func3

    func3:
    do stuff, possibly including calling longjmp to go back to the
    setjmp in func1
    --------
    rather than opening and closing it in func2

    -Make the FILE * static and make sure anything from a previous call
    is cleaned up or re-used when func2 starts. Variables with static
    duration are required to act the way you'd expect variables to act even
    in the presence of setjmp and longjmp, so you can rewrite func2 to look
    something like this:
    --------
    return_type func2(args)
    {
    static FILE *f=NULL;
    if(f)
    {
    /*We've left the file open from a previous call (either
    by longjmping out, or by deciding not to close it
    when we're done. We may want to check or reset
    some status, like where in the file we're looking,
    or maybe just close and re-open it.
    */
    rewind(f);
    }
    else
    {
    /*We don't currently have the file open, so open it*/
    f=fopen("filename",mode_flags);
    }

    /*Do stuff here, including calling func3 (which may longjmp back
    to func1)
    */

    if(we_want_to_close_the_file)
    {
    fclose(f);
    /*Don't forget to clear the local pointer as well, so that
    we don't think the file is still open on the next call.
    */
    f=NULL;
    }

    return return_value;
    }
    --------


    >System is unix in case it has some importance.


    This affects exactly what the consequences of leaving a file unclosed
    are, but won't affect the problem with longjmp not cleaning them up.
    In general, unix-specific questions (which this one isn't) should go
    to comp.unix.programmer.


    dave

    --
    Dave Vandervies
    I disagree. The best indicator of comp.lang.c activities is an
    industrial-strength thermometer.
    --Richard Heathfield in comp.lang.c
    Dave Vandervies, Oct 2, 2003
    #2
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  3. Thomas Baruchel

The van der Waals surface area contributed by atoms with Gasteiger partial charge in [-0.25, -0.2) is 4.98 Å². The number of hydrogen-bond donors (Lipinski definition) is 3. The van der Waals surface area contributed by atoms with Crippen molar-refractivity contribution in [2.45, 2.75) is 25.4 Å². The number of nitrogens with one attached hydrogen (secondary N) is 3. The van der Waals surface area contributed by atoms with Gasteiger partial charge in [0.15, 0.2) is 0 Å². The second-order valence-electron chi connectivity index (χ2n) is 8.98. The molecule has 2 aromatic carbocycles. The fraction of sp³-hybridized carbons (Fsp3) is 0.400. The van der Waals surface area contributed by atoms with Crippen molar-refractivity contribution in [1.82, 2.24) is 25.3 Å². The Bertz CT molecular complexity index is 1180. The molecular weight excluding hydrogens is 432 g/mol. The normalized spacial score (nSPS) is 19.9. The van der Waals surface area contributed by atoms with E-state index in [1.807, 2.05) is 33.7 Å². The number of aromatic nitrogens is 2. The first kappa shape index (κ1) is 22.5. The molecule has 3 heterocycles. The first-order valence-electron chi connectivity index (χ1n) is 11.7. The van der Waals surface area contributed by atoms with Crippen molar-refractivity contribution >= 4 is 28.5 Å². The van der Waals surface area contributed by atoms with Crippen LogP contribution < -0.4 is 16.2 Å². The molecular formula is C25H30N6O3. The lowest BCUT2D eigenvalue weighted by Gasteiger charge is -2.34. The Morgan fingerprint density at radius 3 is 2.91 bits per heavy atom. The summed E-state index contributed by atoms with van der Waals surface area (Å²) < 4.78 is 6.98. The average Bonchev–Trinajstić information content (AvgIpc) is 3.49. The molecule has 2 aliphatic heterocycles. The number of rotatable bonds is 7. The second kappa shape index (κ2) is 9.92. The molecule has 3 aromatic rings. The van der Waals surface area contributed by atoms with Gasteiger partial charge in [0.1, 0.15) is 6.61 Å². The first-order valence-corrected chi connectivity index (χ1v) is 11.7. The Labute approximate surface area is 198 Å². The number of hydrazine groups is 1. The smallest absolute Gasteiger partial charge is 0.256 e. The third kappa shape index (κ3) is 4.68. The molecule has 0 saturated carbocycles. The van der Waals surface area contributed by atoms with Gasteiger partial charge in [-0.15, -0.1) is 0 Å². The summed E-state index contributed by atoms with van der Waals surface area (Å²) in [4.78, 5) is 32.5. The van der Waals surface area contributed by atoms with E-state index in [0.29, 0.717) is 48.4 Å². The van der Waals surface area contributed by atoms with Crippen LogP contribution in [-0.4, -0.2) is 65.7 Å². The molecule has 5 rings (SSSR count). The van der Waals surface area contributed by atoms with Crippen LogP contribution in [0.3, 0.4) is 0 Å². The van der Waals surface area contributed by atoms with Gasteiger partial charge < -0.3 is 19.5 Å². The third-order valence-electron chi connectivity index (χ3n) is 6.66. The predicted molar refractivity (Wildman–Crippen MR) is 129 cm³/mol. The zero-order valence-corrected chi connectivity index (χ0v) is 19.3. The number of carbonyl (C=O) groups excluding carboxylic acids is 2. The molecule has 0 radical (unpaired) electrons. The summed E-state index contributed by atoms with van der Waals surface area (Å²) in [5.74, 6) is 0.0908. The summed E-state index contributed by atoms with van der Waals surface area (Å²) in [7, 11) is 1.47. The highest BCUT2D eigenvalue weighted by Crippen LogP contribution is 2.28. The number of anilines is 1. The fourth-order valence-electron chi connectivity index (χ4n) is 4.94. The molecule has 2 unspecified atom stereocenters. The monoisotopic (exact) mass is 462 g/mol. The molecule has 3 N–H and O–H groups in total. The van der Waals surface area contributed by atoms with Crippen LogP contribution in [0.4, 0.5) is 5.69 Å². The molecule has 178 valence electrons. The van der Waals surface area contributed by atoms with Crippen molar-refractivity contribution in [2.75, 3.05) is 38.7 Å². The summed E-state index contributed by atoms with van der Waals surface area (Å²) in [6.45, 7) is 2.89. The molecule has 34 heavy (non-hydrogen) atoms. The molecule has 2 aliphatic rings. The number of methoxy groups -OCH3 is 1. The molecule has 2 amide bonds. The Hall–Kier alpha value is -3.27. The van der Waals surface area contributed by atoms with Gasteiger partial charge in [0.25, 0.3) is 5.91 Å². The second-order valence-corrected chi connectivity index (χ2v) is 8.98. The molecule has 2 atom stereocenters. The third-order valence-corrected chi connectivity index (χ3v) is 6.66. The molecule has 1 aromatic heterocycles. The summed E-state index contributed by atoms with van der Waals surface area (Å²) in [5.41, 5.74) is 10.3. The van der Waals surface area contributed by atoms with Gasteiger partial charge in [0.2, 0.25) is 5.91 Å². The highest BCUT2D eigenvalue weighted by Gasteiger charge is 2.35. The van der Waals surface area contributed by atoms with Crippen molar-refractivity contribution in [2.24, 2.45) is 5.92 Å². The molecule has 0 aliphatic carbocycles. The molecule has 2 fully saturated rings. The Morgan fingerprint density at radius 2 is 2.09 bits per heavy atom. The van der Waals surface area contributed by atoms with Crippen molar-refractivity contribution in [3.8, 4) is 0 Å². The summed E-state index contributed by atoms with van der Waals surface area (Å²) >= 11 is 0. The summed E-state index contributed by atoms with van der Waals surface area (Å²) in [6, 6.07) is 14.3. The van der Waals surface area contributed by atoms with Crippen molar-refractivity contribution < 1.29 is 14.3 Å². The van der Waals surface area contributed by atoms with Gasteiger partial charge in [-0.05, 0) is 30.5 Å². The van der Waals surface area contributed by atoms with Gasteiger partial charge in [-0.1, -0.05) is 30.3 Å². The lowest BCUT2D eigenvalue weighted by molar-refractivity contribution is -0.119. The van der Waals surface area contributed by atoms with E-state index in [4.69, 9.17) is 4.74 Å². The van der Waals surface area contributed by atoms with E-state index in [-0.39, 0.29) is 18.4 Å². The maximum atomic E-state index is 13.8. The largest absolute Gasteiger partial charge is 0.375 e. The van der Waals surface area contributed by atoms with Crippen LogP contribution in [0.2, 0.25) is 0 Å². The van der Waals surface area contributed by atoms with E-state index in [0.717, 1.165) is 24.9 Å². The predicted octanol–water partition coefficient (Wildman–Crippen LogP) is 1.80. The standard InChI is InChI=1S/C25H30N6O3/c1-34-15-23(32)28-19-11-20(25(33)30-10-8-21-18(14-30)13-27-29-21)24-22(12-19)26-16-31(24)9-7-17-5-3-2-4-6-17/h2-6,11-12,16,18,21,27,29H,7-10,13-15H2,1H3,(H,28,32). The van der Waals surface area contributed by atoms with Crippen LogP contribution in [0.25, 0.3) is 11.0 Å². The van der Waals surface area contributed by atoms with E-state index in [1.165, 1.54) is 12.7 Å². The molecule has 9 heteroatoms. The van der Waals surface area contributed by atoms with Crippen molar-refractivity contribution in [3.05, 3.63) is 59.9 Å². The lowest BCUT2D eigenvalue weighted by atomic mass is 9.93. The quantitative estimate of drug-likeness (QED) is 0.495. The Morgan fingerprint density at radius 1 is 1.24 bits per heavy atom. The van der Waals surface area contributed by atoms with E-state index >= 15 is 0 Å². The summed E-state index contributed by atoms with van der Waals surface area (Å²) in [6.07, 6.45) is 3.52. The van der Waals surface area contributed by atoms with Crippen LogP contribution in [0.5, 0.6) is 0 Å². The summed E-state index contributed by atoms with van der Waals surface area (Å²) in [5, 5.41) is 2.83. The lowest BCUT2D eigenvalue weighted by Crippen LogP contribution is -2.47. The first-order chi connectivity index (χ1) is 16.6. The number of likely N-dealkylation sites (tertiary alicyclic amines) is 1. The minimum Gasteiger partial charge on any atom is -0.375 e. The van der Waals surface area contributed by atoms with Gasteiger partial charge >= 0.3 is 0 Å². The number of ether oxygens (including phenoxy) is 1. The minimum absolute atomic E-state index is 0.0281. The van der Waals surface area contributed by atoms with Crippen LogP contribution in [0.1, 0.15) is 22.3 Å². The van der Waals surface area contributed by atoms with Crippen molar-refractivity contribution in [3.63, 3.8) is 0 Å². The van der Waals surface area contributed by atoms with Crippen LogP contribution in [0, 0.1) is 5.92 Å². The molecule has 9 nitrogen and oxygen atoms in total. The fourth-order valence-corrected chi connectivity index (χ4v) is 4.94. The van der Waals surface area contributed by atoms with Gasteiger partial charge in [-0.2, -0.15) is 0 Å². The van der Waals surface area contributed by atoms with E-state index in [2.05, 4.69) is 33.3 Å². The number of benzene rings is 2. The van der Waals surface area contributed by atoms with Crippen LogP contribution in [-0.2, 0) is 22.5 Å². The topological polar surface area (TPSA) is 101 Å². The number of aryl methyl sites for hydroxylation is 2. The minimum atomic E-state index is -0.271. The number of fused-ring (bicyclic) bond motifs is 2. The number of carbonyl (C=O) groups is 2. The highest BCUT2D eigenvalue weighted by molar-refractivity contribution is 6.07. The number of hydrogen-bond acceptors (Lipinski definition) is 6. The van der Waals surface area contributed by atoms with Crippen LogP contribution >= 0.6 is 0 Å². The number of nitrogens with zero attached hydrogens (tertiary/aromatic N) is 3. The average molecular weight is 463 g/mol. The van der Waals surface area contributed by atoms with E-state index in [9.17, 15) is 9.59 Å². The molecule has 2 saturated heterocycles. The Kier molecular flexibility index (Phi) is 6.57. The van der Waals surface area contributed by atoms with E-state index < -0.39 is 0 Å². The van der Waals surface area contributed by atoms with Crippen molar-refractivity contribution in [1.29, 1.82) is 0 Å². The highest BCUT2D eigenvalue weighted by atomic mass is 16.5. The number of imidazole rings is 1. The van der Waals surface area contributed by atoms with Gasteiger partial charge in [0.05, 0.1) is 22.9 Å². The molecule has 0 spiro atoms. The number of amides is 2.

Eric Sosman Guest

    Thomas Baruchel wrote:
    >
    > Hi,
    >
    > wondering about:
    >
    > func1: setjmp() ; func2();
    > func2: {FILE *f; f = fopen(); func3(); fclose(f)}
    > func3 : if() longjmp; else return;
    >
    > Note that FILE *fis a local variable in func2.
    >
    > How dirty is that ?


    Filthy. Covered with mud and muck, not to mention
    slime. Unhealthy, disease-ridden, and disgusting.

    > Will some dirty things remain in the RAM ?
    > file is in RAMDISK and is intended to be opened thousands of time;
    > don't ask me why.
    > Is there a risk to have fopen() fail because of too many times opened
    > without having been closed ?


    Yes. If func3() jumps right back to func1(), func2()
    never gets a chance to call fclose(). The implementation
    is not required to support an infinite number of un-closed
    streams.

    > Or in contrary, is it clean? After all, FILE *f is local, fopen is
    > after the setjmp...


    This has nothing to do with anything, as far as I can see.

    > System is unix in case it has some importance.


    It doesn't. If it did, the question would be off-topic.

    --
    Eric Sosman, Oct 2, 2003
    #3